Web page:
• “I was about to play a show in Tokyo and a messenger brought me a hand-written note from one of the members. It basically said “hey, tickets are sold out and I wasn’t able to make a request for guest list beforehand (all of my members get guest list in addition to all the content for $5 a month). Can you help me out?”So I walked outside, found him and got him into the show. It was very cool.”
  • “It’s hard work having regular weekly releases of different content, organizing remix projects, and sharing the process behind the music and images I create, but it’s definitely worth the connections and community that is building.”

M+6 Record Label Pool

M+6 is a label pool on Drip. Participants are Morr Music (+ sublabels), Shelter Press, Miasmah, Sonic Pieces, Immune, Root Strata + Altin Village & Mine.

  • “Actually we were surprised how open-minded our subscribers are. When we changed our drip channel into a label pool, we had seven very different labels in the pool. So M+6 delivers a huge variety of musical styles. And there’s even very, very strange and experimental releases. At first we were a little afraid to loose subscribers, but we git really nice feedback, people were really appreciating.”
  • “Hmm, we don’t consider our subscribers as ‘fans’, as this implies some ideas of hierarchy and stardom…we don’t like this too much. We think our subscribers are music lovers in the first place. So we try to give them as much of new music as possible. Normally there’s at least a new release every week, often more. On the other hand we’re not ‘dripping’ too much from the back catalogue, that people might already know. If none of the participating labels of the pool has a new release, we simply ask other labels, if they want to contribute. So our tactic is ‘More Music, No Bullshit’.”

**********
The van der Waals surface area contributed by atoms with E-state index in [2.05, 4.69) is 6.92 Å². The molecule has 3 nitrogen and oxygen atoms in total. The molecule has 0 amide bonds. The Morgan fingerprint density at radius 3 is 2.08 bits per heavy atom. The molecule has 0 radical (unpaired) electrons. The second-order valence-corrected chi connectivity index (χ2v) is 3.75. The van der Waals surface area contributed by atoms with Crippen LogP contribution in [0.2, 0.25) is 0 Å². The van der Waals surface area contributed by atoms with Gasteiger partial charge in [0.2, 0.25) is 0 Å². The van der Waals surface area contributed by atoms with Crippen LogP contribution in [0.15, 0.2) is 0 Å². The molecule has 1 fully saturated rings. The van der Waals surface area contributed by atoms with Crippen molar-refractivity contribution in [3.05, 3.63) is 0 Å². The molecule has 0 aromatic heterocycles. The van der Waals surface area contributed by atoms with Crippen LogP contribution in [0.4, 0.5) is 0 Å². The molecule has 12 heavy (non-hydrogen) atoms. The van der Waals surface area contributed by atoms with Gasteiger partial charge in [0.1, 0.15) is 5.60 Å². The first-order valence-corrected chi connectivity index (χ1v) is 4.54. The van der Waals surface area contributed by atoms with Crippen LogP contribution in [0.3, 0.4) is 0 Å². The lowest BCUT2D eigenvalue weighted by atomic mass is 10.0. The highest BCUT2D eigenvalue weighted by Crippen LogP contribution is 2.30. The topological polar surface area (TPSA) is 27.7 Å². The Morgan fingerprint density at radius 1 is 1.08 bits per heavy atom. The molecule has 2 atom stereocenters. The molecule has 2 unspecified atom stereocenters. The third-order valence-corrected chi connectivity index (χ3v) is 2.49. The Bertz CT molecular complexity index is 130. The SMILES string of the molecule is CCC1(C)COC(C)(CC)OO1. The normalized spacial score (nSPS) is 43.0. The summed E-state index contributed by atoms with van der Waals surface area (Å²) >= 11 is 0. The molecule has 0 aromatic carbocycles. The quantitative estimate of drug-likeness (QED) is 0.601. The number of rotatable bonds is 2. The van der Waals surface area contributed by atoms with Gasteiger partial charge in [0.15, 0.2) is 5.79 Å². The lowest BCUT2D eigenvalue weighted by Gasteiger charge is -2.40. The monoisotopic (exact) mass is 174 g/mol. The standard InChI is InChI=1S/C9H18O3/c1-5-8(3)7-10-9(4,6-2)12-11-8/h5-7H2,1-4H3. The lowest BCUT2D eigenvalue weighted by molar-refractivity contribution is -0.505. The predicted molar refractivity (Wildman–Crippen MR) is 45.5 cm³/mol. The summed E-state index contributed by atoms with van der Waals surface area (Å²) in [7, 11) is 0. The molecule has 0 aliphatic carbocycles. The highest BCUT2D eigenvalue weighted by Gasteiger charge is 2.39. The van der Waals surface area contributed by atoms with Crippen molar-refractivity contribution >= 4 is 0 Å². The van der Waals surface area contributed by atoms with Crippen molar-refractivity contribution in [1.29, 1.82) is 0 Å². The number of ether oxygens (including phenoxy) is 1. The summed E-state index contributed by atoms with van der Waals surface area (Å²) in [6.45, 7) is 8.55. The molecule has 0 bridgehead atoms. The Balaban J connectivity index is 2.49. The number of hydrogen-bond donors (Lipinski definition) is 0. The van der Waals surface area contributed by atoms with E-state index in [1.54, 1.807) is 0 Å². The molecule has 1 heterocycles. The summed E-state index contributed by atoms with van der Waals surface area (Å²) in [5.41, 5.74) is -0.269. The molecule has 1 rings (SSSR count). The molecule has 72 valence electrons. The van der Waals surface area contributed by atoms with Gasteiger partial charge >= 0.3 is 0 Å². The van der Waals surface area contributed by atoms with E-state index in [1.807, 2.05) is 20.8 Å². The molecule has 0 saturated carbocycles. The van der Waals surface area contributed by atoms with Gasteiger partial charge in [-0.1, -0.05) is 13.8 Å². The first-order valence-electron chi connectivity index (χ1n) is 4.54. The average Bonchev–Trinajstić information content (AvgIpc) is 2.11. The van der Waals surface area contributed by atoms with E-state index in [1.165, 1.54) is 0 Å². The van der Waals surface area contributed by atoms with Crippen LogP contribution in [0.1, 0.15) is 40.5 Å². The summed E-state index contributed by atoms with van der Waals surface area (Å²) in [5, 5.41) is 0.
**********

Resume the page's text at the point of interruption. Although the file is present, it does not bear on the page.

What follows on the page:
Megan Horan – Bedroom Community

Bedroom Community is an Icelandic record label/collective formed in 2006 by Valgeir Sigurðsson, with Nico Muhly and Ben Frost, later adding Sam Amidon, Daníel Bjarnason, Puzzle Muteson, Paul Corley, Nadia Sirota and James McVinnie to the intimate roster.

  • “People genuinely seem to want to be involved, it’s direct and feels real.”
  • “We announce new artist signings to drip first & give sneak listens to music not released before to the general public.”

Over To You: Drip or Slip?

Many artists and labels are confident that this online version of music distribution is a perfect solution for an era in the music industry that requires creative solutions to keep listeners interested. Modernizing a subscription fanclub model is a pretty ingenious solution.


Want to try out what Drip is like from fan’s perspective? You can subscribe for free and check out some of the top content picks from the Drip editors here.

For labels, it’s a pretty fair pricing breakdown to set up a Drip of your own – with an 80 or 85% revenue split to the label/artists. For now the process is selective – with company only partnering with labels or artists with a track record of releasing regular content to their followers. You don’t have to be Skirllex or Claude VonStroke to launch your own Drip, but you do need to be ready to provide value to your biggest fans.

Drip started with music communities and has expanded to include nonprofits, visual artists, and more.

While Drip might be the first of this kind of platform, it’s clear there’s a winning model here – giving fans what they crave. And the company started with music communities, but they’ve since expanded to include nonprofits, visual artists, and more.